FIG. 6 is a flowchart representative of machine readable instructions which may be executed to implement the example aircraft guidance system of FIG. 1 and/or the example guidance analyzer system of FIG. 5.

FIG. 7 is a block diagram of an example processing platform structured to execute the instructions of FIG. 6 to implement the example aircraft guidance system of FIG. 1 and/or the example guidance analyzer system of FIG. 5.

FIG. 8 illustrates an example avionics control scheme that can be implemented in examples disclosed herein.

FIGS. 9A-9C depict an example beacon deployment system that can be implemented in examples disclosed herein.



[0008] The figures are not to scale. Instead, the thickness of the layers or regions may be enlarged in the drawings. In general, the same reference numbers will be used throughout the drawing(s) and accompanying written description to refer to the same or like parts. As used in this patent, stating that any part is in any way on (e.g., positioned on, located on, disposed on, or formed on, etc.) another part, indicates that the referenced part is either in contact with the other part, or that the referenced part is above the other part with one or more intermediate part(s) located therebetween. Connection references (e.g., attached, coupled, connected, and joined) are to be construed broadly and may include intermediate members between a collection of elements and relative movement between elements unless otherwise indicated. As such, connection references do not necessarily infer that two elements are directly connected and in fixed relation to each other. Stating that any part is in "contact" with another part means that there is no intermediate part between the two parts.

[0009] Descriptors "first," "second," "third," etc. are used herein when identifying multiple elements or components which may be referred to separately. Unless otherwise specified or understood based on their context of use, such descriptors are not intended to impute any meaning of priority, physical order or arrangement in a list, or ordering in time but are merely used as labels for referring to multiple elements or components separately for ease of understanding the disclosed examples. In some examples, the descriptor "first" may be used to refer to an element in the detailed description, while the same element may be referred to in a claim with a different descriptor such as "second" or "third." In such instances, it should be understood that such descriptors are used merely for ease of referencing multiple elements or components.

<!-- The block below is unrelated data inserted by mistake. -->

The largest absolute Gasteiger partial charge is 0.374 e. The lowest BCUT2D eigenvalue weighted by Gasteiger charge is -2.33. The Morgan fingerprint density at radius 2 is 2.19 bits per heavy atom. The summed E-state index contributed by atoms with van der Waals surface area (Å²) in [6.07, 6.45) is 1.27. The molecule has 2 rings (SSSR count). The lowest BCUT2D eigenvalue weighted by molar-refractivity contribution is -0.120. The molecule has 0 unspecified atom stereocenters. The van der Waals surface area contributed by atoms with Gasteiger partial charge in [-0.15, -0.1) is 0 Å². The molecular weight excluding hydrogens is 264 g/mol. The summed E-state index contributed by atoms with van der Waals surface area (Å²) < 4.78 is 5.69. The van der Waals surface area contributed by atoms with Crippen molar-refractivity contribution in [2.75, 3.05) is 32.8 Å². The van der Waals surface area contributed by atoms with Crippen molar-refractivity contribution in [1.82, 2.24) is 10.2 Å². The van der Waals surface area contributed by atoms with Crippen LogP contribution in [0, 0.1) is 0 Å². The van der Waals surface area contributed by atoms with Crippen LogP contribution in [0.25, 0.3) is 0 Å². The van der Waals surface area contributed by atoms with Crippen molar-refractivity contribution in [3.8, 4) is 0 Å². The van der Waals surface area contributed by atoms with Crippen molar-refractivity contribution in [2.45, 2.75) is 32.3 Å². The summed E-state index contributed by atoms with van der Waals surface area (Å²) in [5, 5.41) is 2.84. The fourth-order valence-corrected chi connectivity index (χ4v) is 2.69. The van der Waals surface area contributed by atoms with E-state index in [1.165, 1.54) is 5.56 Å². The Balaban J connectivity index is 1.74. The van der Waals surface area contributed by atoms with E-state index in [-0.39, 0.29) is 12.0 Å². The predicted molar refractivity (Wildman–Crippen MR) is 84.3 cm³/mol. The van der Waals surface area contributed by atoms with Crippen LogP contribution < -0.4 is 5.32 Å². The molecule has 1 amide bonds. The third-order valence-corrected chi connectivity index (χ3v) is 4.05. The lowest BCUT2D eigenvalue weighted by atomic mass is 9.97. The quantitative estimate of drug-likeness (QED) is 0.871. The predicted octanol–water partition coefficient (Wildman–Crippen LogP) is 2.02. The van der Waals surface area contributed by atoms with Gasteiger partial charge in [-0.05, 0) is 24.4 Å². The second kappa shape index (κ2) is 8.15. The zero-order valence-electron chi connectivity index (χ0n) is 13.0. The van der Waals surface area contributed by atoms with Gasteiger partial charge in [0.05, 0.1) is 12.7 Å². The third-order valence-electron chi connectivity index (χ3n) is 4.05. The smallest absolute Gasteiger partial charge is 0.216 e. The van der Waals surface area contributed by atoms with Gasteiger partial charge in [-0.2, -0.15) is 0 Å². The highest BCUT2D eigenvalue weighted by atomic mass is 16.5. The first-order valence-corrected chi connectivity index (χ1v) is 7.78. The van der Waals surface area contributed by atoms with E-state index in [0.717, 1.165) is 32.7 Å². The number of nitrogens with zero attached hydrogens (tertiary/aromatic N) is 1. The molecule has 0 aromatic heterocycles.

DETAILED DESCRIPTION



[0010] Aircraft guidance with transmitting beacons is disclosed. Some areas can have relatively low global position system (GPS) signals due to weather conditions, obstructions, etc. When flying through these areas, some known guidance systems of aircraft employ differential systems that estimate a positional change based on a known previous position. However, inaccuracies of these systems can be more significant as a distance from the known previous position increases or as time increases (e.g., due to known previous positions evolving or drift associated with Micro-Electro Mechanical Systems (MEMS) based inertial measurement units).

[0011] Examples disclosed herein enable accurate aircraft navigation in areas with relatively low GPS signals. Further, examples disclosed herein do not necessitate on-board GPS sensing for an aircraft, thereby saving weight, cost and complexity thereof. As a result, aircraft range and/or payloads can be increased. Examples disclosed herein implement beacons (e.g., deployable transmitting beacons) that are positioned at known, measured and/or monitored positions. The beacons transmit signals that are received at a transceiver of an aircraft and, in turn, analyzed to determine distances between the beacons and the aircraft. For example, signal strengths of these transmitted signals are used to determine a positional zone (e.g., a position, a zone of probability, a probabilistic region or area, etc.) of the aircraft. In particular, the signal strengths of each of the beacons are used to perform a lateration (e.g., a bilateration, a trilateration, etc.) by a position calculator. Additionally or alternatively, placement positions of the beacons define a flight path of the aircraft.